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Tuesday, September 11, 2007

MEDICARE taketh away and giveth back -sorta

Recently, various Government agencies have been very active in regulating the use of erythropoiesis stimulating agents (ESAs) . The major ESA players are recombinant human erthropoietin (Epogen,Procrit) darbepoetin (Aranesp). In several groups of patients (mainly renal patients and patients with head and neck cancers receiving radiation therapy) clinical studies indicated increased mortality and thrombotic events in patients in whom the targeted hemoglobin was greater than 12. This lead the FDA to issue safety warnings and guidelines regarding the target level of hemoglobin and then CMS to propose limitations on Medicare and Medicaid coverage for the use of ESAs. This is a follow up to an earlier posting regarding this issue bearing some limited "good news".

Unfortunately, not only were renal patients the focus of proposed Medicare coverage restrictions but also were other clinical groups who have received ESAs with clinical benefit. Of particular concern to hematologists were patients with myelodysplastic syndromes (MDS). There is a ten year history of safe use of ESAs in MDS and evidence that there is improved survival and decreased progression of MDS to leukemia as well as decreased transfusion requirements .

Several professional groups ( including the American Society of Hematology, SWOG and ASCO) protested to CMS regarding possible restrictions regarding use of ESAs in MDS patients and apparently CMS listened and made no national coverage determination (NCD in CMS jargon) limiting its use in MDS patients.This gives the green light to its use if there are no limitations imposed by regional Medicare carriers.

So, it is at least a partial victory for the physicians and their patients but battles may still have to be fought with the local Medicare contractors.

Some of us can still remember from the early days of Medicare when the powers that be needed the cooperation of both physicians and hospitals to make the thing work and they promised to not interfere with patient treatment and the physician and hospital fees were not directly determined by the government. The days of " reasonable and customary" charges are long gone and doctors now have to refer to the latest CMS decision memo to see what medications they can use.

1 comment:

Greg Pawelski said...

Growth Factor of Anemia Drugs

EPO is a "natural" substance made by the kidney. It stimulates the bone marrow to make red blood cells. Healthy adults are usually at about 15 grams a deciliter. For cancer patients, upping the production of "natural" EPO via our hair follicles could be very beneficial.

Increasing the hemoglobin level above 12 is very risky with "pharmaceutical" EPO. Pharmaceutical EPO makes sludgy blood. When normal people take it, their blood gets too thick and they die of heart attacks and strokes.

The anemia drugs, which boosts patients' counts of hemoglobin (a protein that carries oxygen in the blood), raise the danger of heart attacks, strokes and death at "high" doses. The FDA has said there is "serious" cardiovascular risks for patients who take "higher than recommended" doses of these drugs.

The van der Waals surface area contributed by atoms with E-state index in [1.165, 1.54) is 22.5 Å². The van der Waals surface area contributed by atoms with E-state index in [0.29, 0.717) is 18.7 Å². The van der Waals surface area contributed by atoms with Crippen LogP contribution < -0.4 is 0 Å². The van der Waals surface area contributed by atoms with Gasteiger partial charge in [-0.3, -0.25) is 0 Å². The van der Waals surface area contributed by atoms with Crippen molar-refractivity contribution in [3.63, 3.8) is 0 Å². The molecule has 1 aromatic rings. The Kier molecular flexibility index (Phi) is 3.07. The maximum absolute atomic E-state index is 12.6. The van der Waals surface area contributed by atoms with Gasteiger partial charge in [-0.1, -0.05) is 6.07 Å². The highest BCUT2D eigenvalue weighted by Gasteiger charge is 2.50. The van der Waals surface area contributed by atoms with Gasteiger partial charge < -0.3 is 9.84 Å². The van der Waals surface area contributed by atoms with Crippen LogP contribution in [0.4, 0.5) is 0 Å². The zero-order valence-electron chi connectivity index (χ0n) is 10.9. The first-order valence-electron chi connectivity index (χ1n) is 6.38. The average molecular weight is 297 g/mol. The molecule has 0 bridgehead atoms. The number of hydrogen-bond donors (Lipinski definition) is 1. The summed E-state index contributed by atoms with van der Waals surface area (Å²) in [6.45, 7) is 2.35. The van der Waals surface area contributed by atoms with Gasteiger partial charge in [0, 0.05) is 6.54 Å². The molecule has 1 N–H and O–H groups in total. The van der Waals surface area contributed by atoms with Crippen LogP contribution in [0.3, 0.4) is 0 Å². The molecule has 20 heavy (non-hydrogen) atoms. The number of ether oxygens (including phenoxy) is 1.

These anemia drugs are approved to treat patients whose weakness and fatigue is caused by chronic kidney disease or by the side effects of cancer chemotherapy. They stimulate production of oxygen-carrying red blood cells, which can boost patients' energy and strength, if red blood cells are brought back to "normal" levels.

The issue is over the drugs' safety on how big a dose to use to boost concentrations of hemoglobin. The FDA-approved level is doses sufficient to increase hemoglobin to a maximum of 12 grams a deciliter.

The adage of some physicians is that if some improvement in hemoglobin was good, higher levels of hemoglobin would even be better. However, clinical trials have shown the drugs can reduce the need for blood transfusions and improve the quality of life "when used within the original dosing range."

New studies have raised questions whether these drugs might be harming patients. Those study results suggest the drugs may make the cancer worse. One such study published in the New England Journal of Medicine found that patients treated aggressively with Procrit had a higher risk of heart problems or death than those treated less aggressively.

And now there is emerging evidence that pharmaceutical EPO can feed the growth of tumors in cancer patients (it IS a "growth factor" afterall).

A “growth factor” is about twenty small proteins that attach to specific receptors on the surface of stem cells in bone marrow and promote differentiation and maturation of these cells into morphotic constituents of blood.

And blood is a circulating tissue composed of fluid plasma and cells (red blood cells, white blood cells, platelets). Problems with blood composition or circulation can lead to downstream tissue (which is made up of cells) dysfunction.

As Dr. Weissmann stated, "the study also is important because it suggests that there is still much to learn about well known processes in the body." The problem is that few drugs work the way oncologists think and few of them take the time to think through what it is they are using them for.

Take medical oncologists out of the retail pharmacy business and force them to be cancer "doctors" again!